Civil wars are the deadliest form of conflict in the contemporary world. In the 1990s 90% of those killed in wars were civilians (Paris 2004). Currently, 43-50% of post-civil war societies return to war within five years. No matter what the causes (economic, political, social, ethnic…) of a civil war ultimately violence occurs when there is a breakdown of communication. Without a communicative basis it is impossible to (re-)build civil society and achieve self-sustainable peace. This module analyses the communicative architecture of peace and explores how it can be re-build through hybrid communication. By hybrid is meant communication that spans across both representational (verbal) and non-representational (non-verbal) communication and reflects the range of means of communication within societies. Students will engage with the role and importance of communication for civil society and peacebuilding.

    15 credits
    Introduction to Political Communication

    The module seeks to explore a range of ideas and issues within the very broad area of political communication. It starts with a basic introduction to the field and then moves on to look at key issues that feature in the discussion of politics, journalism and communication, and the intersection of these three fields of study. The module will also seek to explore how we should look at the field of political communication at a time when traditional media (newspapers) are in relative decline and different forms of communication (Twitter, Facebook, WeChat) exist in abundance. The discussion will take in comparative, global and historical contexts.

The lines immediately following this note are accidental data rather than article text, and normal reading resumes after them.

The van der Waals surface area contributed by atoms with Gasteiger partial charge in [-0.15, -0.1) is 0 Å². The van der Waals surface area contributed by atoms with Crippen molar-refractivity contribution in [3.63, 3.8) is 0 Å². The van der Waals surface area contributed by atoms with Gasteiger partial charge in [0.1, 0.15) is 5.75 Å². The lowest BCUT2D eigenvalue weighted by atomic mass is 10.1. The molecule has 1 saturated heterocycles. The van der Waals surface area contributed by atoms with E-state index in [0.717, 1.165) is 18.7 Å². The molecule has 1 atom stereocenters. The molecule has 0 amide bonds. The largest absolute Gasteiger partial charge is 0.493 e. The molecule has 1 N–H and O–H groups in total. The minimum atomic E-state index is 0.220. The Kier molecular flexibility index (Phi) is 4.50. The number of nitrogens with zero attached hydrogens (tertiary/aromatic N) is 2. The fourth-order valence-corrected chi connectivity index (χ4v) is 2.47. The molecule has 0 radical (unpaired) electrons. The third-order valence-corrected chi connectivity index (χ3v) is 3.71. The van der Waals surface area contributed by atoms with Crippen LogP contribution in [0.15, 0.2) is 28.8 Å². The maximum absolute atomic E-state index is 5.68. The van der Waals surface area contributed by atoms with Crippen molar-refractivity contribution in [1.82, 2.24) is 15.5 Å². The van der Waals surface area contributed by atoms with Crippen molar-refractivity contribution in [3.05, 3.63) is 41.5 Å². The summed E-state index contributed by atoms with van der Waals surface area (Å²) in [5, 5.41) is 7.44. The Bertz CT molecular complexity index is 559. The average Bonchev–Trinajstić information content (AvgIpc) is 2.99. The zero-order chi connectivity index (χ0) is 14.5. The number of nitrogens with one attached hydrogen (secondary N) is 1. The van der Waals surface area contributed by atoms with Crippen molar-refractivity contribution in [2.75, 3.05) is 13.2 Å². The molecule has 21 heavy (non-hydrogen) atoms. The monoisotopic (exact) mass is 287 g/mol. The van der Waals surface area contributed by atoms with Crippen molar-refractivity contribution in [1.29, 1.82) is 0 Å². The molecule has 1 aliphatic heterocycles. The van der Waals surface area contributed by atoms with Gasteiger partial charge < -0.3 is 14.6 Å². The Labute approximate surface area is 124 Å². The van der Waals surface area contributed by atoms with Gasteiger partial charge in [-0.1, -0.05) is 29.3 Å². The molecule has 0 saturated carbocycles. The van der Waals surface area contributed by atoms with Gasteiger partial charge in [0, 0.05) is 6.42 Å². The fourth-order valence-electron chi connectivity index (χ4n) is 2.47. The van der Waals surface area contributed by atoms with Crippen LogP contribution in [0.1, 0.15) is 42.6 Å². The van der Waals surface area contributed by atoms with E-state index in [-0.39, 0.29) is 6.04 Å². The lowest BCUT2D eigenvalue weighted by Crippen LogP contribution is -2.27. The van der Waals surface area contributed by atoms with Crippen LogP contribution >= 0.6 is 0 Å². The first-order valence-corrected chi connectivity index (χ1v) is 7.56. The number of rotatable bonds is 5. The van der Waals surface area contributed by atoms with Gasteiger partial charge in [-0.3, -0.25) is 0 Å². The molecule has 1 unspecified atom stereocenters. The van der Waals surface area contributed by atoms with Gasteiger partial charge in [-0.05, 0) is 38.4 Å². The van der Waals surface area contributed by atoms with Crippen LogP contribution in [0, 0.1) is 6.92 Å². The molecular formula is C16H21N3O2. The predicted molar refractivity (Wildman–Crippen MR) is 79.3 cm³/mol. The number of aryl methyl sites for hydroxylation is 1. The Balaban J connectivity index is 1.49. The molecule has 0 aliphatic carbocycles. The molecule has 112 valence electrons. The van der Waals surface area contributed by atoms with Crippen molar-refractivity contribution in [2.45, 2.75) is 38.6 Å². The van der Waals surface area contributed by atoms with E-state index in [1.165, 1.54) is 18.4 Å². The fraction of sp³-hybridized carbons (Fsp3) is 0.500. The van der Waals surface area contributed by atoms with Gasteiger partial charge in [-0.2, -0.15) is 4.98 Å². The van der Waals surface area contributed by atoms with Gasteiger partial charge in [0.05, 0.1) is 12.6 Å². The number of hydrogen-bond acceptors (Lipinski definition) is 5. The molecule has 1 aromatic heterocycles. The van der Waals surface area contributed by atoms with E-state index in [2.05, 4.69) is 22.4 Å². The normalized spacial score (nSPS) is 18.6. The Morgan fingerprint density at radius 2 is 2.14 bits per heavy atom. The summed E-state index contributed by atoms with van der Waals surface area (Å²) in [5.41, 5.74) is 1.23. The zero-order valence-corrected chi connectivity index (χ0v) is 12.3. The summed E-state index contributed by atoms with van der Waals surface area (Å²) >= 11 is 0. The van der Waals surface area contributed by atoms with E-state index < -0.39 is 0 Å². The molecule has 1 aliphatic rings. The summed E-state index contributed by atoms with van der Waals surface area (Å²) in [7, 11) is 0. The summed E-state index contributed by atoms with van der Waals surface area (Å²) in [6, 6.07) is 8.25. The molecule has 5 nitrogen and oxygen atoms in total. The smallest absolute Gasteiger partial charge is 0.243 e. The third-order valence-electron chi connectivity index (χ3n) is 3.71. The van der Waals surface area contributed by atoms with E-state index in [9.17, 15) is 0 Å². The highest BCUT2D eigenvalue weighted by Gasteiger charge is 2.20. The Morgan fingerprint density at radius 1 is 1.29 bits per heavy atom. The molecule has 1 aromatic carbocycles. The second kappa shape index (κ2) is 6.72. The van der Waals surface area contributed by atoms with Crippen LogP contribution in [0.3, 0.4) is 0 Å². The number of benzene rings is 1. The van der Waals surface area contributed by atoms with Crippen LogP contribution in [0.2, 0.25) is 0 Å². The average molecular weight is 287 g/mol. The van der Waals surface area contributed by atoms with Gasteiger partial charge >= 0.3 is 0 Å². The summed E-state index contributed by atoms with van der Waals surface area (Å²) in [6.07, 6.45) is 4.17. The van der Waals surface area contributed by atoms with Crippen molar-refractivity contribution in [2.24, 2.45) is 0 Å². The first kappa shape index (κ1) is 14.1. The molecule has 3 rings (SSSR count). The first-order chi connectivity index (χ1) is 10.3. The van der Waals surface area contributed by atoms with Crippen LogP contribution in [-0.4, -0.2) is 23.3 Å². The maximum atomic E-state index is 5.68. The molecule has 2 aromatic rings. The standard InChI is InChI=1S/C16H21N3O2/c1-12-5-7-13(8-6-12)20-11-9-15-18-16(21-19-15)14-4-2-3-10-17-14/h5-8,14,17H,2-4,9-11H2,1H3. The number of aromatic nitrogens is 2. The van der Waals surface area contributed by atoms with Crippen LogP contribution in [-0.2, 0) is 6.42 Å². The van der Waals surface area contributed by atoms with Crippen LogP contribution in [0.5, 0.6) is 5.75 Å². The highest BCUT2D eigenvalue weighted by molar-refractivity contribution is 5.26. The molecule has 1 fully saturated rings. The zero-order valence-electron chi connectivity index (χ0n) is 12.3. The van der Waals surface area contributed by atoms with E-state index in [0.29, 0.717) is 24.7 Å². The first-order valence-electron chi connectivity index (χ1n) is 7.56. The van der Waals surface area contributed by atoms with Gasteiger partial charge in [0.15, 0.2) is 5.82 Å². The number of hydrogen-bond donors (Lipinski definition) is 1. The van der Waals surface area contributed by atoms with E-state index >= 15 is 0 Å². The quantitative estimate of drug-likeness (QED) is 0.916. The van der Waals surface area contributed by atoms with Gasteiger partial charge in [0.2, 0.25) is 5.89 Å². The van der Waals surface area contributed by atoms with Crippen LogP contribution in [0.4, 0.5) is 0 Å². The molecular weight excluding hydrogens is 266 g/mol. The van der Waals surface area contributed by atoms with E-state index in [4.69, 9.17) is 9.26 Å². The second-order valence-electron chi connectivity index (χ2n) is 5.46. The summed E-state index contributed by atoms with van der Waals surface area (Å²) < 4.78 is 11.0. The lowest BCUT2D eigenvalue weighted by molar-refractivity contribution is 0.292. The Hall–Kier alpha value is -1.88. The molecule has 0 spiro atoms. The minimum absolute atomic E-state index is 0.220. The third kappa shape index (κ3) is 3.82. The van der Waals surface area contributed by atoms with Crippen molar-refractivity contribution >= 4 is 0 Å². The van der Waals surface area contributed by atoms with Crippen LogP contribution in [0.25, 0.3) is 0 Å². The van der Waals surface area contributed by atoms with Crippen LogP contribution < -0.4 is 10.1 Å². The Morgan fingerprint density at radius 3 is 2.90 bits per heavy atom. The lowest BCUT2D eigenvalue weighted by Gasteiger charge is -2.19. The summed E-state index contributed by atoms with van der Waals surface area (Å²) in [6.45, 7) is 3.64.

15 credits
    Media, Society and International Crises

    This module examines the relationship between media, political bodies, NGOs, and wider societal actors at the outbreak of international crises. It looks into particular cases of recent international crises and early reportage, questions the emerging media and political representations, and evaluates them in light of theories of perception, identity, and reactions to uncertainty. In this module students will conduct a research project into the early media coverage of a crises, interview journalists, participate in a modelling exercise of political, public and media reactions to an international crisis and relate early coverage to later narratives found in media and film.

    15 credits
    Soft Power and Public Diplomacy

    This module offers a comprehensive review of public diplomacy and its broader field of soft power statecraft. As such, it provides students at post-graduate level with a compilation of approaches to, and studies of varying perspectives on the practice of public diplomacy. The module provides insights into international debates, draws on an emerging body of knowledge as well as societal trends impacting the field and the practice of public diplomacy. Focusing on the meta-theoretical, philosophical, and applied aspects of public diplomacy, the module will cover: conceptual foundations of public diplomacy; institutional and organisational dimensions of public diplomacy; implementation of public diplomacy; domains of practice in public diplomacy.

    15 credits